As consumers increasingly become tech-savvy, brands need to innovate at the same pace if they want to survive. The fashion industry seems to be aware of this challenging scenario and London Fashion Week 2014 is a great demonstration of this evolution.
Especially this year, the event has become a technological exhibition as much as a fashion show. If we think that in 1984 the first LFW was hosted in a car park, it is easy to understand that the fashion industry has come a long way since then. Forget about the monarchy-inspired Harris Tweed collection, displaying corsets, tartans and crowns in 1987, or the wooden table-cum-skirt featured by Hussein Chalayan in 2000.
The new fashion trends are a lot more futuristic now, keen to fit the digital age. For this season at Somerset House, catwalks abounded with metallized material with outer-space prints, technological fabrics like petrol plastic and metallic coated wool, 3D printed dresses, synthetic hair colour and textures, lit-up complexions and surreal effects on models skin.
In this revolutionary overview, Fyodor Golan’s collection stands out for autumn/winter 2014, presenting a £68,000 skirt made from 80 Nokia Lumia 1520 Smartphones, each releasing grasps of colored images, which, taken as a whole, give the illusion of one big picture. This image then changes when the model moves, mimicking the way the tone of a fabric tweaks when it moves back and forth from light to shadow.
However, the technological advancement of the fashion industry can be seen not only in the scientific mood of its garments, but also in the digital initiatives implemented during the show, which demonstrate a further engagement of brands with omnichannel innovation. With 60% of shows being live-streamed, technology has played a great role for some of the biggest international brands to promote new trends and styles. Thanks to the online broadcast promoted on YouTube, Twitter and Google+, the event has reached an audience of 4 million people, a great number compared to the 50,000 attendees registered before 2014. Apart from boosting the already high popularity of the show, the online buzz created around the event highlights a substantial shift from an idea of fashion as an exclusive topic in the hands of a few VIP editors, to a more social and democratized concept, where style and innovation can be influenced by social networkers and designers too.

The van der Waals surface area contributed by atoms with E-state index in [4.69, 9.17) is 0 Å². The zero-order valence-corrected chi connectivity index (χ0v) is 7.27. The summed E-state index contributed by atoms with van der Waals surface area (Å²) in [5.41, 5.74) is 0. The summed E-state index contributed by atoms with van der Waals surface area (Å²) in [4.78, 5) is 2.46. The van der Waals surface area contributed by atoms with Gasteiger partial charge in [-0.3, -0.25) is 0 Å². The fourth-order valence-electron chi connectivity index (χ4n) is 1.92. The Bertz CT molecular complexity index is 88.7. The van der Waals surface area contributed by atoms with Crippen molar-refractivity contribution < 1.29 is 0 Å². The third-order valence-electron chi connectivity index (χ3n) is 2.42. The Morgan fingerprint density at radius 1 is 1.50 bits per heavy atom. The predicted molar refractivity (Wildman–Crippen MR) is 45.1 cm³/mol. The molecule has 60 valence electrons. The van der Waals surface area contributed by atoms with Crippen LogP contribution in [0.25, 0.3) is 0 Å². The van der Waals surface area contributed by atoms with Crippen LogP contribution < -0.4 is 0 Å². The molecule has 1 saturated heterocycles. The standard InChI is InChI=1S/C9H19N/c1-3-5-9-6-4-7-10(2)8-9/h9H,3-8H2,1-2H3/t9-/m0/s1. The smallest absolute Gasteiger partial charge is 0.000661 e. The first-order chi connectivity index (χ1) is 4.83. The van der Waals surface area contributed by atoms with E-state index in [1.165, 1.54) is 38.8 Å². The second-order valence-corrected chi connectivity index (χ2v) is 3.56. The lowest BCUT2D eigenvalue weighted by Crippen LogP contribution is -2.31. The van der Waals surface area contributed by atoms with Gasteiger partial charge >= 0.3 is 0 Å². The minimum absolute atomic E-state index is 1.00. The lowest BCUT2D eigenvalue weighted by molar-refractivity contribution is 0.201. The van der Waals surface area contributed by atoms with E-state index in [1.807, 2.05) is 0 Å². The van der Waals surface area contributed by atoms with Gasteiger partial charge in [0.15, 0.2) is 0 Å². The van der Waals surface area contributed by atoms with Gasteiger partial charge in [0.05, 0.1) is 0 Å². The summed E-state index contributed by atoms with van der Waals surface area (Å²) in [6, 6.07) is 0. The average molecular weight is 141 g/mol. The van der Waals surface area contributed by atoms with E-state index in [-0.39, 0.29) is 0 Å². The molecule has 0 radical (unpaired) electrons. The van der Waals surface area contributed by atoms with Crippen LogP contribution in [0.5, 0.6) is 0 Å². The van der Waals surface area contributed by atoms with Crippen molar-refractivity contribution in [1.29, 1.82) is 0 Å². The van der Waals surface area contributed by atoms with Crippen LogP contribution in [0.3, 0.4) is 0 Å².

More interesting data about London Fashion Week social buzz 2014 can be found in the following article:
Beside the social effort made by brand to capture the folk’s attention, some of the main fashion names have proved to be forward-thinking in every area of technology innovation.
Burberry, known for its avant-garde approach to marketing which includes strong digital and social media efforts, embedded digital chips into its apparels to reveal bespoke content when a smartphone was hovered over them. Similarly, Topshop teamed up with 3D agency Inition to offer its customers a virtual reality experience of its collection, including live personalisation of catwalk looks and customised video messages for members of the brand’s mailing list.
As Topshop former CMO, Justin Cooke, argued, “fashion brands who fail to embrace digital trends are likely to struggle to engage their customers in the future”, criticizing “slow-to-adapt retailers who are scared of multi-channel innovation”.
I think it is fascinating the way the digital sphere is gradually becoming the overlapping bit between the fashion industry and people, which suggests the increased role of tech firms as great intermediaries between those brands and their customers.